I'm studying the semantics for counterfactuals, and I'm slightly confused about how certain inferences supposedly make the Conditional Excluded Middle (CXM) fail.
Formally, we can write the principle as: (φ □→ ψ) v (φ □→ ~ψ)
Enter the Bizet Verdi sentences:
(1) If Bizet and Verdi were compatriots, Verdi would french.
(2) If Bizet and Verdi were compatriots, Bizet would be Italian (that is, Verdi would not be french: ¬(1)).
I see how this fails intuitively on Lewis' semantics. There isn't a set of worlds around the world i from which the statements are made on, where the worlds in the set are as close as possible to i assuming the antecedent's truth, such that the following holds: on all worlds make (1) and not (2) true, or vice versa. At least on Lewis' account of similarity. We have a tie, but Lewis wants every world in the set which the counterfactual ranges over to "agree" on whether a "would" counterfactual true.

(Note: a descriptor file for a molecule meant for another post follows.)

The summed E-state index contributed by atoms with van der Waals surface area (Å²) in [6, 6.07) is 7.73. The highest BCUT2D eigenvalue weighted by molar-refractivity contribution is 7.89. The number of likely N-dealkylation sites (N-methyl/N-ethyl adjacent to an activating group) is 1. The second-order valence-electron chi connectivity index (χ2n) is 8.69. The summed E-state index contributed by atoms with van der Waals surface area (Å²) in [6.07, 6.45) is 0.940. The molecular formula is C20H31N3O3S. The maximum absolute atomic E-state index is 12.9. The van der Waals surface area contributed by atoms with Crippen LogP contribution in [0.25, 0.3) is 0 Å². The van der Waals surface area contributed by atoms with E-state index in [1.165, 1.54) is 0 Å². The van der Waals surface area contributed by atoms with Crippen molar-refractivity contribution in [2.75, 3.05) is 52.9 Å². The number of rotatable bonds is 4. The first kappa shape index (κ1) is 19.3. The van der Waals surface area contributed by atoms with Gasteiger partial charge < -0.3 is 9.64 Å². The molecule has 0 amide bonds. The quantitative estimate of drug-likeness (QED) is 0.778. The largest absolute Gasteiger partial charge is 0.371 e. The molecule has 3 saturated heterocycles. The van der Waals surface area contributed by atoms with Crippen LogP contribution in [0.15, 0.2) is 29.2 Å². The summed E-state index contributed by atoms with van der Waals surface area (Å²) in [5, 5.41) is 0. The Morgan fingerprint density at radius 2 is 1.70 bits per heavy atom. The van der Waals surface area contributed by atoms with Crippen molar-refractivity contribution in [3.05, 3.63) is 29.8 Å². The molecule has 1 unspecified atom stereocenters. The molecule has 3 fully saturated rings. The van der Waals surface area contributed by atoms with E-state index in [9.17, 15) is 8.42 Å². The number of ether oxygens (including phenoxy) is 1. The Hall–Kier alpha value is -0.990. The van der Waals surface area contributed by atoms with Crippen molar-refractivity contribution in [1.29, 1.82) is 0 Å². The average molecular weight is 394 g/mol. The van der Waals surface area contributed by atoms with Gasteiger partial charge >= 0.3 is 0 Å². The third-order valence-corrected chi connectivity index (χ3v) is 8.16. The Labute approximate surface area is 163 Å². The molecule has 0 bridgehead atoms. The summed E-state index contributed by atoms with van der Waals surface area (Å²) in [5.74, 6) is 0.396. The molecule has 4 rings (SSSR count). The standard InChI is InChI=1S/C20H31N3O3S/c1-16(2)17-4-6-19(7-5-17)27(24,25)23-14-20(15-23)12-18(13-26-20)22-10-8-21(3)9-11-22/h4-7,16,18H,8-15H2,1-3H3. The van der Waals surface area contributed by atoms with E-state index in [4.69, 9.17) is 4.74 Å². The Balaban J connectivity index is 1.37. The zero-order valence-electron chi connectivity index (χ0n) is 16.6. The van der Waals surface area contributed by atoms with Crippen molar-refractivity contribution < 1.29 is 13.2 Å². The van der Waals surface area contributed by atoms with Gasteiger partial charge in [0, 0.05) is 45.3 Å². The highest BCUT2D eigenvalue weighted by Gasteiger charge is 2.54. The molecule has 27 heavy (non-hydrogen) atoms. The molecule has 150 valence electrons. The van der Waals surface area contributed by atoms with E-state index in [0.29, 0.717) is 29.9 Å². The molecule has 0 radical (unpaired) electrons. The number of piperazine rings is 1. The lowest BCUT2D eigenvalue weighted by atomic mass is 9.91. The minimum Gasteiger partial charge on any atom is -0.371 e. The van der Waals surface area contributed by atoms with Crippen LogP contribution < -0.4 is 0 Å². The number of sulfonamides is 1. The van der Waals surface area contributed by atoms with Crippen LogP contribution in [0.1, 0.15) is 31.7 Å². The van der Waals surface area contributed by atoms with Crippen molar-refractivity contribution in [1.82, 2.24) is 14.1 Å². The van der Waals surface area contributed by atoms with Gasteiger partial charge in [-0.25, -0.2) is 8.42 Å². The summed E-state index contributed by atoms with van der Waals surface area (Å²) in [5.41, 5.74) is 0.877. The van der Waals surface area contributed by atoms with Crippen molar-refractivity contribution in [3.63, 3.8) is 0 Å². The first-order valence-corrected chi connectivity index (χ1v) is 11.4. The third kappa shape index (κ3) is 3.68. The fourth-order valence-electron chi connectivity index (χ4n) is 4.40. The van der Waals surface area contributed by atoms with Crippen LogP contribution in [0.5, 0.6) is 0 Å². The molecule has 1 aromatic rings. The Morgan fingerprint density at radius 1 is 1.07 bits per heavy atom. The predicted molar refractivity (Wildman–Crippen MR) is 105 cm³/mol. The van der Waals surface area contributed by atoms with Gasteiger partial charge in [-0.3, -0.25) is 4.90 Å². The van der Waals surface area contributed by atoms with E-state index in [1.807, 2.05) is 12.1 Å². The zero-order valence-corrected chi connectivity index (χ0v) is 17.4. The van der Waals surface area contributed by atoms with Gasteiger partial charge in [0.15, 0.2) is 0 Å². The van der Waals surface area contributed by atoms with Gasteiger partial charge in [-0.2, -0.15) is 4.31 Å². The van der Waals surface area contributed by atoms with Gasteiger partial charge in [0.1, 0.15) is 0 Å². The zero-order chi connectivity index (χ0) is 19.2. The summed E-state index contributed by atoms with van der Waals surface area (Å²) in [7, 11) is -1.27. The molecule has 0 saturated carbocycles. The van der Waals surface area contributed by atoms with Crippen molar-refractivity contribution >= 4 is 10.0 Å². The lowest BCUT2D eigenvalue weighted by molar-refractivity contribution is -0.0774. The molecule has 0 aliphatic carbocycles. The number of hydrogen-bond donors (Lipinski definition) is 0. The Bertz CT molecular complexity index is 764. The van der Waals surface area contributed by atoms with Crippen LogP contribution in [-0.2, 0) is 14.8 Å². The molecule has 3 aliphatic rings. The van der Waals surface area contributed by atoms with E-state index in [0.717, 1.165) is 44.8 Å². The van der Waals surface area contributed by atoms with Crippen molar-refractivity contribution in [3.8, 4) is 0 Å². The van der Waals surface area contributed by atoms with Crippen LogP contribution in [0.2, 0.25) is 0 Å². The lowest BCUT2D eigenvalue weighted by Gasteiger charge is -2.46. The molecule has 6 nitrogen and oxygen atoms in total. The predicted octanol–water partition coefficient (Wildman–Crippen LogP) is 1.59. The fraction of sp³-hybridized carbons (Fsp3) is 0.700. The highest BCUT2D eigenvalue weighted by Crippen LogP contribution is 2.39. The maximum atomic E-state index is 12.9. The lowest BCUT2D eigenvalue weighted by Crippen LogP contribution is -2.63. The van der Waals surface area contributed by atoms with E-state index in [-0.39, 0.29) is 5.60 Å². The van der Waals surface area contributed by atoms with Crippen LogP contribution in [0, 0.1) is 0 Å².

But it seems to me that Lewis' solution; they're both false, doesn't negate the CXM. Disjunction is inclusive. So the CXM seems formally satisfied if either (that is, at least one of) (1) or ¬(1) is true. But clearly, if we're saying ¬(1), as Lewis does, that satisfies the disjunction? The same could be said on a semantics that makes both true.
I'm probably missing something obvious here, and this will look like a silly error, but oh well.